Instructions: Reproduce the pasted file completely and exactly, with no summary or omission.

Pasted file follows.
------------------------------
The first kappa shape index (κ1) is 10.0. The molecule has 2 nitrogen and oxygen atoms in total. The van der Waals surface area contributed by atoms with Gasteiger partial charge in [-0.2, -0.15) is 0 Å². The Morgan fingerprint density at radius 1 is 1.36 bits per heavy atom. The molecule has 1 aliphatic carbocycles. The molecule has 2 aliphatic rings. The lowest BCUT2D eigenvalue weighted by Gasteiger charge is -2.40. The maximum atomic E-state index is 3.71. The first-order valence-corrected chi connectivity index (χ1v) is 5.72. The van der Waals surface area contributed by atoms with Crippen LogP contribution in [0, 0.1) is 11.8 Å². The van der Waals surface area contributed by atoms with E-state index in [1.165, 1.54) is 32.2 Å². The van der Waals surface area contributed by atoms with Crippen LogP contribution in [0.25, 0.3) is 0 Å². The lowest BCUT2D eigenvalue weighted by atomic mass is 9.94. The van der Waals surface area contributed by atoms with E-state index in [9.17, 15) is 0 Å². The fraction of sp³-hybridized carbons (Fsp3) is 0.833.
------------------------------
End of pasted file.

The first kappa shape index (κ1) is 10.0. The molecule has 2 nitrogen and oxygen atoms in total. The van der Waals surface area contributed by atoms with Gasteiger partial charge in [-0.2, -0.15) is 0 Å². The Morgan fingerprint density at radius 1 is 1.36 bits per heavy atom. The molecule has 1 aliphatic carbocycles. The molecule has 2 aliphatic rings. The lowest BCUT2D eigenvalue weighted by Gasteiger charge is -2.40. The maximum atomic E-state index is 3.71. The first-order valence-corrected chi connectivity index (χ1v) is 5.72. The van der Waals surface area contributed by atoms with Crippen LogP contribution in [0, 0.1) is 11.8 Å². The van der Waals surface area contributed by atoms with E-state index in [1.165, 1.54) is 32.2 Å². The van der Waals surface area contributed by atoms with Crippen LogP contribution in [0.25, 0.3) is 0 Å². The lowest BCUT2D eigenvalue weighted by atomic mass is 9.94. The van der Waals surface area contributed by atoms with E-state index in [9.17, 15) is 0 Å². The fraction of sp³-hybridized carbons (Fsp3) is 0.833.